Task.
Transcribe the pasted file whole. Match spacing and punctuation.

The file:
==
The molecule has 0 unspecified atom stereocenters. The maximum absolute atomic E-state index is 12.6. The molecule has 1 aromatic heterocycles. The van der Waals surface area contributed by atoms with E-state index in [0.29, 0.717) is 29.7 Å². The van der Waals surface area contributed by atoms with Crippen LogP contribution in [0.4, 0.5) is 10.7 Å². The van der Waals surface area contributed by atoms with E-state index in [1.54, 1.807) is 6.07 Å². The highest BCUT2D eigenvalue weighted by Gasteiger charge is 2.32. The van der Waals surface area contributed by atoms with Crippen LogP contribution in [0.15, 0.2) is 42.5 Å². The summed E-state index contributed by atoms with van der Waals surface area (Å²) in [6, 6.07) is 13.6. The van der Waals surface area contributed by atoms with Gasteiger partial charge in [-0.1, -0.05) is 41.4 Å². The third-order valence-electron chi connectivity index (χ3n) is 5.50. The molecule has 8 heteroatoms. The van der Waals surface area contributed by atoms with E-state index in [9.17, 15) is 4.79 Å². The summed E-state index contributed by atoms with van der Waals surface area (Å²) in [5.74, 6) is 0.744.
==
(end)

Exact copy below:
The molecule has 0 unspecified atom stereocenters. The maximum absolute atomic E-state index is 12.6. The molecule has 1 aromatic heterocycles. The van der Waals surface area contributed by atoms with E-state index in [0.29, 0.717) is 29.7 Å². The van der Waals surface area contributed by atoms with Crippen LogP contribution in [0.4, 0.5) is 10.7 Å². The van der Waals surface area contributed by atoms with E-state index in [1.54, 1.807) is 6.07 Å². The highest BCUT2D eigenvalue weighted by Gasteiger charge is 2.32. The van der Waals surface area contributed by atoms with Crippen LogP contribution in [0.15, 0.2) is 42.5 Å². The summed E-state index contributed by atoms with van der Waals surface area (Å²) in [6, 6.07) is 13.6. The van der Waals surface area contributed by atoms with Gasteiger partial charge in [-0.1, -0.05) is 41.4 Å². The third-order valence-electron chi connectivity index (χ3n) is 5.50. The molecule has 8 heteroatoms. The van der Waals surface area contributed by atoms with E-state index in [9.17, 15) is 4.79 Å². The summed E-state index contributed by atoms with van der Waals surface area (Å²) in [5.74, 6) is 0.744.